Articles

Events

Web Links

Archive

How-To

How to Price Your Handmade Jewelry

By Cindy Bergman..Arlington Gem and Mineral Club

As an appraiser of jewelry and gemstones, I am called upon daily to analyze the values of a wide range of items, for an unending variety of reasons. I thought it would be helpful to know how the process works, as an aid for establishing value for their own jewelry. Whenever anyone asks me to tell them "What's this worth?"-if only there were a "one-size fits all" value, my life would be much simpler. The market place is a wide and varied forum for the buying and selling of goods--many things can affect the value.

Example-imagine a beautifully crafted silver piece set with a rare stone - displayed in a velvet box in a gallery where the staff is trained in selling -upscale clientele - statement of replacement for insurance purposes - repair promised if ever needed, etc. Sale price around $500 or more. Now imagine this same piece in a garage sale, scratched and tarnished-in a box with an eggbeater and some old bowling shoes. Would you pay one or two dollars for it?

These are two widely different markets, and two common markets where jewelry is sold at retail. Retail is simply a descriptive term used to describe an item sold to the end consumer-not for resale. Retail is not a price! In the first example, the retail price is influenced by added value-prestige, box, warranty, staff influence, and in the second the value has been diluted and is selling far below the intrinsic value of the materials.

For most of us, pricing our jewelry will fall below these two extremes. When pricing think first of a retail transaction. Think: added value. There are no formulas.

Go shopping with a notebook - record retail prices you see on jewelry. Write down prices and all your observations and collect data. This gives you an important for the market-what sells where and for what price. As you look at the jewelry ask yourself how it differs from your creations-quality? heavier gauge? One of a kind or production? What kind of guarantee can you offer?

What is your unique vision worth? You have invested in the raw material and your time and talent, equipment and education-advertising, etc. The moment of truth arrives. One of your acquaintances admires what you are wearing. "You made that!! Can you make me one too? How much???" You tell her the price-you tell her how reasonable for handmade work and all the time and expense, as she gasps. But whatever you do don't waffle and cut the price. Your work is worth every penny you're asking. Be creative if you have to-- ("OK, $50 cash and 20 jars of home made strawberry jam"), but don't sell yourself short.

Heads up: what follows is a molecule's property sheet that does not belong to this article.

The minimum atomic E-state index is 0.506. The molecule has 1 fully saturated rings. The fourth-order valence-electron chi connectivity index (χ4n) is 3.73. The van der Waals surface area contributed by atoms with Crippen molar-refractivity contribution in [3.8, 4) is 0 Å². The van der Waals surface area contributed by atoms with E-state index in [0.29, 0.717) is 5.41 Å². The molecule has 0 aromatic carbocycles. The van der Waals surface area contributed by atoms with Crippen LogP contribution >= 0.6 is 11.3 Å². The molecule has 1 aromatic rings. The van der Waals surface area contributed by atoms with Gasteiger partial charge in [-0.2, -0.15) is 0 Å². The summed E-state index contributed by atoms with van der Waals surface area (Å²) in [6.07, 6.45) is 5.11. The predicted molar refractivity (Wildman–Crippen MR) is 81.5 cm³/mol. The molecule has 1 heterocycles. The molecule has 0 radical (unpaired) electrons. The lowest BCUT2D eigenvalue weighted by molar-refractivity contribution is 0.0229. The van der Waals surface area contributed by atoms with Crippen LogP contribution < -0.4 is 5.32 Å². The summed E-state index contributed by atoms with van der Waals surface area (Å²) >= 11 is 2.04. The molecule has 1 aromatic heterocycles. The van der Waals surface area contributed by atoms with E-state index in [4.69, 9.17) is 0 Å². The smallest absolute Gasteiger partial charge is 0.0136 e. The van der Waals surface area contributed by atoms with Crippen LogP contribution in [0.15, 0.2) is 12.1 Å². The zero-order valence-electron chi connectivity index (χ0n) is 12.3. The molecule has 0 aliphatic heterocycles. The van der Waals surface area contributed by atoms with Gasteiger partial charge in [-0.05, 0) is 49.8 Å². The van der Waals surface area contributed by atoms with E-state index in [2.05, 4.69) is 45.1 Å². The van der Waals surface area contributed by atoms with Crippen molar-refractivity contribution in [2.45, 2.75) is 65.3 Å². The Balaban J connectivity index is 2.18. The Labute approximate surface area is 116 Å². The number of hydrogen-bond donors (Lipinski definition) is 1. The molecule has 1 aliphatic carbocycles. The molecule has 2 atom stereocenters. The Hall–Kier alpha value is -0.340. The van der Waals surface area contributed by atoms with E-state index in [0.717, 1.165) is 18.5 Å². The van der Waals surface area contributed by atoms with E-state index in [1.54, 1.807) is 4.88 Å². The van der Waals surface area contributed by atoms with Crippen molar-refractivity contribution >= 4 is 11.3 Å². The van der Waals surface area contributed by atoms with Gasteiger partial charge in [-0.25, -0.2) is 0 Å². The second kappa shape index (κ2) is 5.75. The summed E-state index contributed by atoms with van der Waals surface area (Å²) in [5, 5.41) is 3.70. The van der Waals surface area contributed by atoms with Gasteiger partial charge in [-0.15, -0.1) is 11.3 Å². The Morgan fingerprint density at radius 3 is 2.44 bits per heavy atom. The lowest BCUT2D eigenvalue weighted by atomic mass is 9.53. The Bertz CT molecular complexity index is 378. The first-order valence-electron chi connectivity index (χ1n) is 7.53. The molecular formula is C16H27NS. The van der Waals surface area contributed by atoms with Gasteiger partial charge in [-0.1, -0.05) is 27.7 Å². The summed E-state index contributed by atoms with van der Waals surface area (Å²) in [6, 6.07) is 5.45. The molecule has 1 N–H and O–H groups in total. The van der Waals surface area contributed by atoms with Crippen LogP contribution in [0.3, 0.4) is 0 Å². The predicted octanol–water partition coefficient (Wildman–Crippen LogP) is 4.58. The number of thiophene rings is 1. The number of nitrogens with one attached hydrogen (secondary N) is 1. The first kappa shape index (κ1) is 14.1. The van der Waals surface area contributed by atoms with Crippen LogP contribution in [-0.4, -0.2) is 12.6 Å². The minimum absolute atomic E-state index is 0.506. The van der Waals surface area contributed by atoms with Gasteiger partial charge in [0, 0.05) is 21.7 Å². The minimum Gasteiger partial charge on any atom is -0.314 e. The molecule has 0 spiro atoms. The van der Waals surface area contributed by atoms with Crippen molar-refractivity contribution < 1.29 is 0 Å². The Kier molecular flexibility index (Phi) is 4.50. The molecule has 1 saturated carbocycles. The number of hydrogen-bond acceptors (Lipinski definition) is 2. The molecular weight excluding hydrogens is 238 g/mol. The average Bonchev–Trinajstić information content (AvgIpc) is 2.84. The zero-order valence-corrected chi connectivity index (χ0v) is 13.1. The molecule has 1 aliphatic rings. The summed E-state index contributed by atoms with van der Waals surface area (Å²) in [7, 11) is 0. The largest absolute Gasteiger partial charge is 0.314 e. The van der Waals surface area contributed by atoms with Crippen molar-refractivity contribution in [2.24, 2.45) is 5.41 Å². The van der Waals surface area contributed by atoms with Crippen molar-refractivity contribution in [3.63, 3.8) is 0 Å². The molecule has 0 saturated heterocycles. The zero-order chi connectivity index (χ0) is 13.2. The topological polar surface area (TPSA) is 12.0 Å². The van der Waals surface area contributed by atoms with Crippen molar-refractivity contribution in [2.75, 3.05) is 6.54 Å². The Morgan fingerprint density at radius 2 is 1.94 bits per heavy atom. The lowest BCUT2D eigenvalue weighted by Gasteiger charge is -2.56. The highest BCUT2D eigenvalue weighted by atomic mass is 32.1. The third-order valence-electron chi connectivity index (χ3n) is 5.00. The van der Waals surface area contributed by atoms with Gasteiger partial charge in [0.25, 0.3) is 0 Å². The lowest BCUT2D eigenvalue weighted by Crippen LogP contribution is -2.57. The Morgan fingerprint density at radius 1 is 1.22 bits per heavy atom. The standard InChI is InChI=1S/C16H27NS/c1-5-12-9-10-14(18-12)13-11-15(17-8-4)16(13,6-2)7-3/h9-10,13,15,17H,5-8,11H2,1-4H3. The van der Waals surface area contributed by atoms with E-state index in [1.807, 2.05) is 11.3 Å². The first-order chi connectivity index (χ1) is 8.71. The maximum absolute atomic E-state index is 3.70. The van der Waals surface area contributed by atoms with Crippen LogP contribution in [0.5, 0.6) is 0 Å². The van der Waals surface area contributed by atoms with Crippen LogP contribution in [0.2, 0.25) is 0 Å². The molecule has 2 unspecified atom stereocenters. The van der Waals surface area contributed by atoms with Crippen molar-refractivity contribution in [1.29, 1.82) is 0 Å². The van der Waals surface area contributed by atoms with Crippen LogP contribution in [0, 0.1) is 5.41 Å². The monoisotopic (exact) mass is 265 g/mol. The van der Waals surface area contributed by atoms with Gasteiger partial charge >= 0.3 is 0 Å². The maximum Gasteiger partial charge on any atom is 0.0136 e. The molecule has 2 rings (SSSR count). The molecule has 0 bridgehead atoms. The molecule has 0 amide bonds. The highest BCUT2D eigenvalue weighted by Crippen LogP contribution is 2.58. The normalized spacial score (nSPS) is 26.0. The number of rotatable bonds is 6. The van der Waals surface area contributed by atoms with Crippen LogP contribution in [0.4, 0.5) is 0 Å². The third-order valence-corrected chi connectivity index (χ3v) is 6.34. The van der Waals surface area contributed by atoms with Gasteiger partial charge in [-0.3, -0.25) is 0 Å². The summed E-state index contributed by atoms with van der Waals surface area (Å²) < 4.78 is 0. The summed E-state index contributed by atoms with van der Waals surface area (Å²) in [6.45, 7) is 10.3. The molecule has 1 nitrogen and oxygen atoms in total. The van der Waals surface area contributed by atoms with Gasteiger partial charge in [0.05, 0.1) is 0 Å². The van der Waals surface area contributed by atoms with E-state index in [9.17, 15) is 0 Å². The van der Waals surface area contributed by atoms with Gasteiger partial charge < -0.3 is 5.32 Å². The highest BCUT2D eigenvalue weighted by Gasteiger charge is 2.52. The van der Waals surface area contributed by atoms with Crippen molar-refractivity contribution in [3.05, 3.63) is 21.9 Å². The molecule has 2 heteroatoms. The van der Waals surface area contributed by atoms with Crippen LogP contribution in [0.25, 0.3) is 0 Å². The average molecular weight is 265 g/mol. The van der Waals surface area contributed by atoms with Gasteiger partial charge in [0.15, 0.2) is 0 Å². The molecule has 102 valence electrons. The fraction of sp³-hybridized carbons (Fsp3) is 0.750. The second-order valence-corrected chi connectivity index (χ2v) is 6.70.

There are other types of transactions. I f someone wants to order several of an item, use a discount with discretion. Remember, she is the end consumer of your product and as such she is the highest level of the market for you, That is terrific! But suppose she offers instead to sell your work on a wholesale basis or offer your work on consignment.

A wholesale transaction is simply a purchase made for resale. It is not a price! What is confusing is that wholesale prices are generally less than retail prices but NOT ALWAYS! The advantage of selling wholesale is twofold. First, your wholesale customer buys a larger dollar amount or quantity of item to qualify for the substantial price reduction (usually half or more than the retail price). Second, an ongoing and mutually profitable relationship frees you to make more jewelry instead of interfacing with the public.

If you choose to do consignments, find the middle ground between your wholesale and retail price. Leave room for the consignor to make some money, but let them know they will get a better price if they purchase out right from you. Have your price structure prepared in advance. There are more risks for you in a consignment sale. Get everything in writing! State clearly what your terms are and that the receipt is NOT a bill of sale. Ask for references if you are not sure. Consignment may be a good way to "test the waters" to see how well your jewelry sells in that venue, and what retail prices can be supported.

One more thing-You are probably wondering how to price your jewelry to friend, family and fellow club members. Using your established price, you can always give a "professional courtesy" or "friends and family" discount, but don't call it wholesale.

( Excerpted from an article appearing in the Rockhound Gazette 3/02 –Osage Hills Gems 4/02)